But what about the spaces? If we could fill those spaces between the grains of sand with something that gives them substance, could we create something new, something more durable, even astonishing? The answer is yes, and this book shows you how.
The key to Nancy Pearce’s book is a deep understanding that these spaces are simply moments, and that knowing how to expertly fill these moments is the key to transforming the experience of dementia. Furthermore, her central concept of being with reflects a deep, intuitive understanding of the emerging field of developmental aging.
In describing developmental aging, Thomas (2004) examines stages of human development as an interplay between doing and being. People move from the being-rich state of childhood, through adolescence and into adulthood, by learning how to do many things. In our society, adulthood represents the pinnacle of life, and our value systems emphasize what each person can or cannot do.
But if adulthood is the final stage of life, as has been traditionally believed, what a sad life it must be for older adults, who are unwilling or unable to do as much as those who are younger. It is no wonder that our society devalues elders, rendering them increasingly invisible as they age.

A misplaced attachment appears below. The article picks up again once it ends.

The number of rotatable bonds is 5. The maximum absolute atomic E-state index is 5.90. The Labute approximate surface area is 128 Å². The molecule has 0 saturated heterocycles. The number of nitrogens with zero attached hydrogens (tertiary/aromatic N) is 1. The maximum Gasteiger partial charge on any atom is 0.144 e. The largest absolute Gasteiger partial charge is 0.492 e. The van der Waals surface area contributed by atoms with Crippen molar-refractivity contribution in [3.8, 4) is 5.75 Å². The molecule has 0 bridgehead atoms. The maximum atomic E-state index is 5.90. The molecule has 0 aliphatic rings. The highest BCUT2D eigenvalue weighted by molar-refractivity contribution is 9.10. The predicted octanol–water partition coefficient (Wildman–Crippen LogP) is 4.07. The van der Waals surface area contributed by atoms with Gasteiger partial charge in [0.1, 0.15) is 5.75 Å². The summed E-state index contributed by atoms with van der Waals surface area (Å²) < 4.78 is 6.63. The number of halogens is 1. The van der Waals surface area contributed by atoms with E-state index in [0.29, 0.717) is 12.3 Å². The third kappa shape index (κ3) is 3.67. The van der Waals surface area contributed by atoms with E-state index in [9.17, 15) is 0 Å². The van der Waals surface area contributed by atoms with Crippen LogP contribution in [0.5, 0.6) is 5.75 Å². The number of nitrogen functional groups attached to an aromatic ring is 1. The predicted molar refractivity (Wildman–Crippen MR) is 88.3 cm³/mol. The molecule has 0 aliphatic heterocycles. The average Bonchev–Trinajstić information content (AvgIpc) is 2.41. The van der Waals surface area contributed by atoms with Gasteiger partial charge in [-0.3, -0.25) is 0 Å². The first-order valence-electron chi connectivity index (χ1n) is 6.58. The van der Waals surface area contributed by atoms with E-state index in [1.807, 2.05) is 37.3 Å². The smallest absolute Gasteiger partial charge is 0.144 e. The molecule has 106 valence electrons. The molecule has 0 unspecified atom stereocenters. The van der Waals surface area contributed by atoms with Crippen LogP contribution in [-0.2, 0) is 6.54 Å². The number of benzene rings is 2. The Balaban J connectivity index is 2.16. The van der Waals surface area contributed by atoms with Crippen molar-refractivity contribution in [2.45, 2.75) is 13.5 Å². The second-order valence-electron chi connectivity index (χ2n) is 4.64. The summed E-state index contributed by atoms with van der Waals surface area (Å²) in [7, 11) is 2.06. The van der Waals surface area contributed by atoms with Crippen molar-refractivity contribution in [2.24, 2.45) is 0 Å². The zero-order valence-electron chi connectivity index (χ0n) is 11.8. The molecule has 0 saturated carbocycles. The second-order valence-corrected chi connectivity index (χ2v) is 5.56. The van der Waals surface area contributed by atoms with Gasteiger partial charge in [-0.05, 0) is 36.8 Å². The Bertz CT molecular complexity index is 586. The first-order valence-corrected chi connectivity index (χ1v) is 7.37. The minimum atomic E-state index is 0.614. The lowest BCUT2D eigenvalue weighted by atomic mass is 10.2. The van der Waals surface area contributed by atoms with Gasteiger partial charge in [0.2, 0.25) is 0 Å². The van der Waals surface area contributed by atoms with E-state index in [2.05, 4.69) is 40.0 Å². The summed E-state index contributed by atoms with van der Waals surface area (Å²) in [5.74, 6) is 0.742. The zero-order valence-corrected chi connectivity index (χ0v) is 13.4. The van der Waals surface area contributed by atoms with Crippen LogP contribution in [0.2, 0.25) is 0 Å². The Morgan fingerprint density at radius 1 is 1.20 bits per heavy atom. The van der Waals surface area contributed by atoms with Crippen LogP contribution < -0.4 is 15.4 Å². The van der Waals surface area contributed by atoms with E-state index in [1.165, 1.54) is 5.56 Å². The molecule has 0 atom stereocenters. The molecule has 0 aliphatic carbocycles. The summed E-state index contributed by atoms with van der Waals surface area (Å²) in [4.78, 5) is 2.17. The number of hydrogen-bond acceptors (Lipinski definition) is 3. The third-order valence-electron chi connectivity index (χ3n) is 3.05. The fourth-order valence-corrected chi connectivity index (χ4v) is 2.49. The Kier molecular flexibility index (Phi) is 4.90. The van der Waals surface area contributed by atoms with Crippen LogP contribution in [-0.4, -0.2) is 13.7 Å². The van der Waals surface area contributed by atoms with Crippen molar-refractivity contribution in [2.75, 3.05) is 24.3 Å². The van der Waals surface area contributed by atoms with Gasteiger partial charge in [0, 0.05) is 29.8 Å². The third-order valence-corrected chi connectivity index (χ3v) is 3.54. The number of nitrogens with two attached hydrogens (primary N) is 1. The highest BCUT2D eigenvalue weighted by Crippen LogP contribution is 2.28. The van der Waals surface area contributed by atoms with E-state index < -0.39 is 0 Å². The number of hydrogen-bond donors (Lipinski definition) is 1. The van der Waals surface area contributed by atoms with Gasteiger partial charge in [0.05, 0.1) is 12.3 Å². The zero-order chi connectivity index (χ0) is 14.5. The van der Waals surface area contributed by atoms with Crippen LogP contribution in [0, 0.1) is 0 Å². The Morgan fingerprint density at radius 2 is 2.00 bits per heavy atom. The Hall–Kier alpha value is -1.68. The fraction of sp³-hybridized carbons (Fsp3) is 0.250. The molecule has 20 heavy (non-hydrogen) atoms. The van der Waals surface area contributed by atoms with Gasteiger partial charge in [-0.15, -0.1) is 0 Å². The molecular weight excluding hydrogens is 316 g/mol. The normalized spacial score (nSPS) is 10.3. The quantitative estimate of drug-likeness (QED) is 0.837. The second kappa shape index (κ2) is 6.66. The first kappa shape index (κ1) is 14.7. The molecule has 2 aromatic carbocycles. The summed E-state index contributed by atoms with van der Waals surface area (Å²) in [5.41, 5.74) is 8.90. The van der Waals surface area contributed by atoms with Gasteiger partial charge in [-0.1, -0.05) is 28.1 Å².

Within this paradigm, a person whose cognitive abilities are diminished by dementia would have the least value of all. So we create systems that assume the care of people with dementia by doing for them, disempowering and disengaging them in the process. This further erodes their well-being, and life in a world where they cannot succeed causes people to either withdraw into a shell, or become outwardly distressed, leading to the use of sedating medication to “control” their distress.
However, new research has shown that there is a distinct developmental stage beyond adulthood. Our narrow focus on doing has blinded us to the fact that older adults continue to grow by developing new being skills. Older adults have the space to synthesize their life experiences into wisdom, forming a perspective that is much more complex than that of younger adults. Researchers like Cartsensen, et al. (2000) have shown that elders are generally happier, less tied to material goods, and view the world with a richer palette of emotion than their younger counterparts. They are also less focused on the future and more able to appreciate the value of being in the moment.